A French accent will resonate through La MaMa Moves! this spring when four Gallic dance troupes, along with 11 other experimentalists from around the world, commandeer all three theaters at La MaMa for three and a half dance-packed weeks, May 2-25.
At least 13 new dances –– nine world premieres and four New York premieres –– are being readied for the ninth edition of the festival. The French artists appear in partnership with Danse: A French-American Festival of Performance and Ideas. The Festival is curated again by Nicky Paraiso.
Before embarking on their individual choreographic careers, the French artists achieved critical acclaim as dancers in some of the world’s greatest companies. Examples include former Batsheva dancer Shlomi Tuizer and former Lyon Opera Ballet principal Edmond Russo, who formed their own company, Affari Esteri, in 2004. At La MaMa, they will present their duet, “embrace,” a US premiere featuring text by American writer Christina Clark and music by Oren Bloedow, also an American.
One of Merce Cunningham’s most noted dancers and a featured alum of the Lyon Opera Ballet, Ashley Chen returns to US shores with “Habits/Habits,” a solo whose simple beginning phrase accumulates in complexity as it proceeds in time and space. Chen shares a program with former Cunningham dancer Dylan Crossman, who will present “Every Me Sees Thou a Little Differently,” a trio that explores the complexities and contradictions in our perception of others.
Cedric Andrieux, whose pedigree includes dancing with Merce Cunningham, the Lyon Opera Ballet and Jerome Bel, teams up with Christophe Ives to present “Les Communs,” a duet between Andrieux and Ives, a former performer with Daniel Larrieu, Boris Charmatz and Christian Rizzo, among others. Performed in silence, “Les Communs” examines the breadth and depth of their personal relationship.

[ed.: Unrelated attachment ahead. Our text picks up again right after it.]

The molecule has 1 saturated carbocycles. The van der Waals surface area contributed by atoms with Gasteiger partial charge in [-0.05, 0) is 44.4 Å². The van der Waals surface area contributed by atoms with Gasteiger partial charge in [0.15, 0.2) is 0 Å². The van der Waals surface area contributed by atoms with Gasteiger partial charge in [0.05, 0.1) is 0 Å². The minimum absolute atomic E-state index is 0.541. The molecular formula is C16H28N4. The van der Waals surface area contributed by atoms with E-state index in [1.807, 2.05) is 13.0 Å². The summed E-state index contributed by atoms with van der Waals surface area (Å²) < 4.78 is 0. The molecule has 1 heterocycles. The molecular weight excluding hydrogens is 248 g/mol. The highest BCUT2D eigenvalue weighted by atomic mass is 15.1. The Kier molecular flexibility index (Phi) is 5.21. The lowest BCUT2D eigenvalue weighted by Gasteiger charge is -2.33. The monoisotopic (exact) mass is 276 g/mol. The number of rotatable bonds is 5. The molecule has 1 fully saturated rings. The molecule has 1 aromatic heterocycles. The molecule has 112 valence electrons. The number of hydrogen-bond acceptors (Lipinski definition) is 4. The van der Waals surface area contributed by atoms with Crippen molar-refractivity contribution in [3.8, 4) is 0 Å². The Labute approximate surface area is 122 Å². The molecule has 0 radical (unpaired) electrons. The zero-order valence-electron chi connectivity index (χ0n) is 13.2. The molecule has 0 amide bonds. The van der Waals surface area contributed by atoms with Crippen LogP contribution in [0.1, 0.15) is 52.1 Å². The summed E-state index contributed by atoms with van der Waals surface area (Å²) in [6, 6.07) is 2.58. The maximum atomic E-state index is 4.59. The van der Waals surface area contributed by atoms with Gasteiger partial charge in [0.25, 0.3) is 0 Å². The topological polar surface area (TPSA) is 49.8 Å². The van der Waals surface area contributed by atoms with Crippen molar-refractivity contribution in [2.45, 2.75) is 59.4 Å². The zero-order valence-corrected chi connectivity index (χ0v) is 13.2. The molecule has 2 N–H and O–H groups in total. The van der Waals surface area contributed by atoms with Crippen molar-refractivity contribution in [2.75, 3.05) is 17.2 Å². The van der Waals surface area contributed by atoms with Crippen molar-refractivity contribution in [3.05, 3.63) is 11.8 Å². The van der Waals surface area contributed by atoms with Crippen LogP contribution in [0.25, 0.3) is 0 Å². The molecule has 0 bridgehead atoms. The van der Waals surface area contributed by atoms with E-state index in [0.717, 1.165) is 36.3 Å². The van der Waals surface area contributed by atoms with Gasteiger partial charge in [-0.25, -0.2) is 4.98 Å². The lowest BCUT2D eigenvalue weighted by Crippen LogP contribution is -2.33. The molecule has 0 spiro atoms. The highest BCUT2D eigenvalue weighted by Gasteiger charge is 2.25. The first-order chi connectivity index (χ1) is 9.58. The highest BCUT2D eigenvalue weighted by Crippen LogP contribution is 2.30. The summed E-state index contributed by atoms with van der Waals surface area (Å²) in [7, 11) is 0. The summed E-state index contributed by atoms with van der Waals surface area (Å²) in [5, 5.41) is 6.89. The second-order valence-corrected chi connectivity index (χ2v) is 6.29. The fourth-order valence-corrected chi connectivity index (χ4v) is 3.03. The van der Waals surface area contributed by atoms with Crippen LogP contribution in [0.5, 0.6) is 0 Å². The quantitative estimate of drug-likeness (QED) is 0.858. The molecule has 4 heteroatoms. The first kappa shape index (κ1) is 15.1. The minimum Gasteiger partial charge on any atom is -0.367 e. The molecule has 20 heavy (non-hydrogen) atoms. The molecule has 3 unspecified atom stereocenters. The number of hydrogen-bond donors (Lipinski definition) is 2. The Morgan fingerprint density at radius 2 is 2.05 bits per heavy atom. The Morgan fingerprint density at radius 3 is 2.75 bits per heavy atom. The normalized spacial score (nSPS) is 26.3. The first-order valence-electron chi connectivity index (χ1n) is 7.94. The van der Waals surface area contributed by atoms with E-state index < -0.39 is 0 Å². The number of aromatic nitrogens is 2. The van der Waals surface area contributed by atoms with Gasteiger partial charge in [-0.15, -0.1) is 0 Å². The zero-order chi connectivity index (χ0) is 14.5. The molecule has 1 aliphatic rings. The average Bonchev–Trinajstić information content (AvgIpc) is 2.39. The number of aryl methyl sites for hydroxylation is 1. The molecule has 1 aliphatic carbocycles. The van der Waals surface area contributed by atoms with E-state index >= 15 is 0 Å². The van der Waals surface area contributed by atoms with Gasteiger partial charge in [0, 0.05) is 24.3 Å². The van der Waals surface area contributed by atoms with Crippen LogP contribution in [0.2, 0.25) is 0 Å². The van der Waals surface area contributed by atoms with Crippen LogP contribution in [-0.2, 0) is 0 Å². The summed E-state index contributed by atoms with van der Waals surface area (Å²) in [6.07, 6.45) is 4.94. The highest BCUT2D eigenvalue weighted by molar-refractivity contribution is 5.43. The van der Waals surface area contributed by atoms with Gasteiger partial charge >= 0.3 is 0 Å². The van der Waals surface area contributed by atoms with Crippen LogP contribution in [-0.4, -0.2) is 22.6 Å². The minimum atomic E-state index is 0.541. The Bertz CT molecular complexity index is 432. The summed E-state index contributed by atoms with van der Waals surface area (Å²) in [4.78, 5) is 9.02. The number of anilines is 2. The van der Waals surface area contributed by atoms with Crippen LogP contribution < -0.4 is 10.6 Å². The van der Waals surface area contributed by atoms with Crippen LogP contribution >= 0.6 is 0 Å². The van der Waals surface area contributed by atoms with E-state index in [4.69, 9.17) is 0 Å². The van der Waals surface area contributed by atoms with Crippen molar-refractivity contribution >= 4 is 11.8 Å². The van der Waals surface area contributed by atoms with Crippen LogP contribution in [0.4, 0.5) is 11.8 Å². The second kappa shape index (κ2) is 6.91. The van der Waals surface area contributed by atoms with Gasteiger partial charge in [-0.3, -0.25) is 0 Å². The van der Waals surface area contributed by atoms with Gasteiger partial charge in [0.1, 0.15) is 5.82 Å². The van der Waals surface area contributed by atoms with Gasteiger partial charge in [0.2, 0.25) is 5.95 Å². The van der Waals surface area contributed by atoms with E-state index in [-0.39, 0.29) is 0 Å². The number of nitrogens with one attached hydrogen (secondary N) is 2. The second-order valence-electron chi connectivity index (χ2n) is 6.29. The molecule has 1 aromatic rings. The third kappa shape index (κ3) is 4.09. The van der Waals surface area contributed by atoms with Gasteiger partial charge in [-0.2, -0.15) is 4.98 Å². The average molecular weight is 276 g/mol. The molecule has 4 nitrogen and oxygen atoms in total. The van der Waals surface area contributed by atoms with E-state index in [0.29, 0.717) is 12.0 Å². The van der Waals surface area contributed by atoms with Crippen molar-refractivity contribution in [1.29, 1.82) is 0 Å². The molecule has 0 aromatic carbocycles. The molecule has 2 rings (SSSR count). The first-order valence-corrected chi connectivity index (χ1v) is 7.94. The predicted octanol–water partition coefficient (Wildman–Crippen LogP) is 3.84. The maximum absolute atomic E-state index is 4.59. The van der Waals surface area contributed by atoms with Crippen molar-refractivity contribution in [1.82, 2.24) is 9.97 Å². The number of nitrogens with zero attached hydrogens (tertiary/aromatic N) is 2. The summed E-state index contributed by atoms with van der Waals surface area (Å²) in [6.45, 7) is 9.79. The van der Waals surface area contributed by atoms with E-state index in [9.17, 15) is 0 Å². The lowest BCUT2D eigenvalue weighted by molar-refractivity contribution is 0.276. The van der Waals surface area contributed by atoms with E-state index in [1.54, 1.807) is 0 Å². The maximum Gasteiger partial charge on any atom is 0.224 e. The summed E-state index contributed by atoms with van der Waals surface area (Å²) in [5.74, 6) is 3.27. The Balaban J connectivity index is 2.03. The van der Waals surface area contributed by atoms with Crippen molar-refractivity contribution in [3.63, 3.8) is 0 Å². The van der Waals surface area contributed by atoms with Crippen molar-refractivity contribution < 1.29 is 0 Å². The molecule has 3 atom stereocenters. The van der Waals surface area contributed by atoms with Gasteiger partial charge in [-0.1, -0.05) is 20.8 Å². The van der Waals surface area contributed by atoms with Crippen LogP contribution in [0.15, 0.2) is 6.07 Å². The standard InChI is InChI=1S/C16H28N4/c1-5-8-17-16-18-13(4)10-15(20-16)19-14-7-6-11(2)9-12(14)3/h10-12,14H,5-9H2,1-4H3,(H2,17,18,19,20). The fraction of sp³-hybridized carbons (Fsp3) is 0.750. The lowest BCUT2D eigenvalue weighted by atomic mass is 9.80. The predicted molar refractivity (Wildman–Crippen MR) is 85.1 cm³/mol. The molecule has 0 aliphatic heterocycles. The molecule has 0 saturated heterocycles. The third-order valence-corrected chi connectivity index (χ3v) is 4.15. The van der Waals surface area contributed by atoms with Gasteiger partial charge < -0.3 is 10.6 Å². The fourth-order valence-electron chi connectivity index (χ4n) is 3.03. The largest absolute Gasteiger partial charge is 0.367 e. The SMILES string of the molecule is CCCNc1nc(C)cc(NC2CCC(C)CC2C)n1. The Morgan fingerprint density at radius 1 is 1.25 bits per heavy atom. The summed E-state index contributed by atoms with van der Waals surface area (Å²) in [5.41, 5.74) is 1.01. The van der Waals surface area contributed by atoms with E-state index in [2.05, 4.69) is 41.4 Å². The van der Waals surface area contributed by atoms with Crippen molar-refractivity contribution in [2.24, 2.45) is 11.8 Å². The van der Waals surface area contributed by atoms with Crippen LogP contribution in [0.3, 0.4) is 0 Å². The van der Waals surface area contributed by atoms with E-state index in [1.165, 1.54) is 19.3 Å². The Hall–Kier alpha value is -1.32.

“Like all past festivals, this year’s La MaMa Moves! features works of veteran artists such as Yoshiko Chuma, as well as young choreographers such as Chase Brock and Kia Labeija,” said La MaMa Artistic Director Mia Yoo. “It is part of La MaMa’s ongoing mission to celebrate the work of all generations and the inestimable contribution that each makes to the other.”
Japanese-born Miki Orihara, a principal dancer with the Martha Graham Dance Company since 1987, is committed to celebrating the continuity of modern and contemporary dance. To this end, she is presenting a program of classic and contemporary solos including Martha Graham’s “Satyric Festival Song” (1932); Jose Limon’s “Maenad” (1971); Martha Clarke’s “Nocturne” (1991); as well as new works by Orihara (“Prologue”) and Adam Barruch (“Memory Current”). Senri Oe will perform on piano. On May 7, Orihara presents a special benefit, Dancing for Japan 2014, the proceeds of which will go to the Tsunami Relief Fund.
“Life is a cabaret, ole chum,” belted Liza Minnelli, and at La MaMa Moves!, life becomes a dance cabaret of “Particular Mysteries” when the diverse crowd of artists, Elena Demyanenko, Dai Jian, Emmanuelle Huynh, Ellen Fisher, and Kia Labeija, take over the La MaMa Club. The program features Elena Demyanenko’s “Looped;” Ellen Fisher’s “Please Come Out;” Emmanuelle Huynh’s “Zorba;” Dai Jian’s “Round#1;” and Kia Labeija’s “Breaking.”
Well-known for combining hot political issues with dance, Yoshiko Chuma premieres “How to Deliver an Afghan Hat” in a shared program with Rebecca Lazier, who will present “There Might Be Others,” loosely set to Terry Riley’s classic 1964 minimalist score “In C.” Although a non-narrative work, “How to Deliver an Afghan Hat” promises great emotional impact in its subject matter: how audiences perceive and understand the emotional, spiritual, financial and cultural impact of war. Lazier’s piece springs spontaneously to life as the dancers, who begin with 21 modules of movement, follow a set of rules resulting in a new dance each night.
The festival concludes with a double bill of world premieres, one by Chase Brock and one by Chris Masters. Brock describes “The Song That I Sing; or, Meow So Pretty,” performed by the Chase Brock Experience, as “equal parts Blue Ridge and Brooklyn, with a restless, sexy, strummy mash-up of tap, finger tutting, clogging, hip-hop, parkour, square dance, step dance, jump style and jazz.” The wild combo of dance forms is set to The New Christy Minstrels. In his “Willful Host,” Chris Masters uses his four dancers to investigate a multitude of issues that beset human relations including the ways in which we empower ourselves through our connections and misconnections to others. The accompanying score is composed and performed by Sven Britt.Prior to each of these programs, choreographer Wendell Cooper will lead a pre-show meditation with the audience.